This June Jordan treasure is a rare piece of fiction from one of America's most vital poets and political essayists—a tender story of young love in the face of generational opposition, a modern-day Romeo and Juliet that sings and sways.”—Walter Mosley
"There must be bridges if we are to reach our young. His Own Where promises to be one."—New York Times Book Review (1971)
Nominated for a National Book Award in 1971, His Own Where is the story of Buddy, a fifteen-year-old boy whose world is spinning out of control. He meets Angela, whose angry parents accuse her of being "wild." When life falls apart for Buddy and his father, and when Angela is attacked at home, they take action to create their own way of staying alive in Brooklyn. In the process, the two find refuge in one another and learn that love is real and necessary. His Own Where was one of The New York Times' Most Outstanding Books and was on the American Library Association's list of Best Books in 1971.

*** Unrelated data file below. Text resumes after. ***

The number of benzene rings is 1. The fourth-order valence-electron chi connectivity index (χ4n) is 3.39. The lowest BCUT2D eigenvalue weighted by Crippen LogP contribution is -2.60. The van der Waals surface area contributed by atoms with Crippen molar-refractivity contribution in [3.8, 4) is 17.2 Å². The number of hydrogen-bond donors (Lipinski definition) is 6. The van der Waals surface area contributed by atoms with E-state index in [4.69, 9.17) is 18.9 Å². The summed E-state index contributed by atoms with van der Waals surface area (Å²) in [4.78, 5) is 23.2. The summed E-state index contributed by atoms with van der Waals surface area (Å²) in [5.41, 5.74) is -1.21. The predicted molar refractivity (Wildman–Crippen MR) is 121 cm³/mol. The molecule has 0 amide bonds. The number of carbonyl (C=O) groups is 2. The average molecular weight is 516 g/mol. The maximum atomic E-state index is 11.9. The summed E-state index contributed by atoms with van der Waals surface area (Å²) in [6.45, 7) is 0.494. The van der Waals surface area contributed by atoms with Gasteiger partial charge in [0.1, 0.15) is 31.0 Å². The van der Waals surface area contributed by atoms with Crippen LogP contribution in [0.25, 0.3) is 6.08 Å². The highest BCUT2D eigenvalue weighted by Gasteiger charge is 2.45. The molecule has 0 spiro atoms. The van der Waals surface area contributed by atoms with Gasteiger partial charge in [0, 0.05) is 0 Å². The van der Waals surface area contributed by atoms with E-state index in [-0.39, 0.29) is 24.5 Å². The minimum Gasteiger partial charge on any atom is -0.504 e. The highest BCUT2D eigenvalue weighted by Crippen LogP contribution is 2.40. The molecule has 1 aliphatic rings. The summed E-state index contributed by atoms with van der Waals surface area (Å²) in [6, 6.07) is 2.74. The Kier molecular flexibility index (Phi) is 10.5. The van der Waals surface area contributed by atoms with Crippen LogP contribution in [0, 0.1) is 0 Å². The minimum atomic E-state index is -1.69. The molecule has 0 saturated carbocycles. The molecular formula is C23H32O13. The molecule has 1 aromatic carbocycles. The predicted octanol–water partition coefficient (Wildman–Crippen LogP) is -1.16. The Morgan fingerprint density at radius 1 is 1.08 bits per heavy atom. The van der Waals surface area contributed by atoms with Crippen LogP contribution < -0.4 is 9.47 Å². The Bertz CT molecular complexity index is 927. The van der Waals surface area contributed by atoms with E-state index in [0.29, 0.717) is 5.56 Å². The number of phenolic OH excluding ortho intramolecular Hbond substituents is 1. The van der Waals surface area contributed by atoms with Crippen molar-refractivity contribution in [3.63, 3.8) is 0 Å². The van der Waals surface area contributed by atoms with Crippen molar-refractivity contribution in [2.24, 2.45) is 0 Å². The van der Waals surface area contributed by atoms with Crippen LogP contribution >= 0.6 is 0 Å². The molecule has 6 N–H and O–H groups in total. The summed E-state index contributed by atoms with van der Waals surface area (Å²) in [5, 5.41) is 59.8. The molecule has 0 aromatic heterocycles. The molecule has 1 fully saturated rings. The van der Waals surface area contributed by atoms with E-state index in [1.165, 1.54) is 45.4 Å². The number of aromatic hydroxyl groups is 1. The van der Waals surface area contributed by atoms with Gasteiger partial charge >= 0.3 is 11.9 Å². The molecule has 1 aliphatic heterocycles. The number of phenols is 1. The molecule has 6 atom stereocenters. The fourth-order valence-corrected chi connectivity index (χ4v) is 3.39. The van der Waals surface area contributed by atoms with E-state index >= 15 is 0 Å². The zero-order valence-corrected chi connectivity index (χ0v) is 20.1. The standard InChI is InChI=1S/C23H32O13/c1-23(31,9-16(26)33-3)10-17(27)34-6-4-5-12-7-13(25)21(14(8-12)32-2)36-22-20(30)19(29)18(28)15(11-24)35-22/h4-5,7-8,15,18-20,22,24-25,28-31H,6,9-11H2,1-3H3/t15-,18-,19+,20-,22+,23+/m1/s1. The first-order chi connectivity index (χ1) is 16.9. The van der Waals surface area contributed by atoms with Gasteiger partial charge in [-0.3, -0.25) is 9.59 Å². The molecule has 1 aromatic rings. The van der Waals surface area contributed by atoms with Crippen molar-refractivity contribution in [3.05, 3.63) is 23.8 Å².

June Jordan was a poet, essayist, journalist, dramatist, activist, and educator known for challenging oppression through her inspirational words and actions. She was the founder of Poetry for the People at the University of California, Berkeley, where she taught for many years. The author of over twenty books, her poetry is collected in Directed by Desire; her selected essays in Some of Us Did Not Die.
Sapphire is the author of American Dreams, Black Wings & Blind Angels, and Push, which has been made into a motion picture called Precious.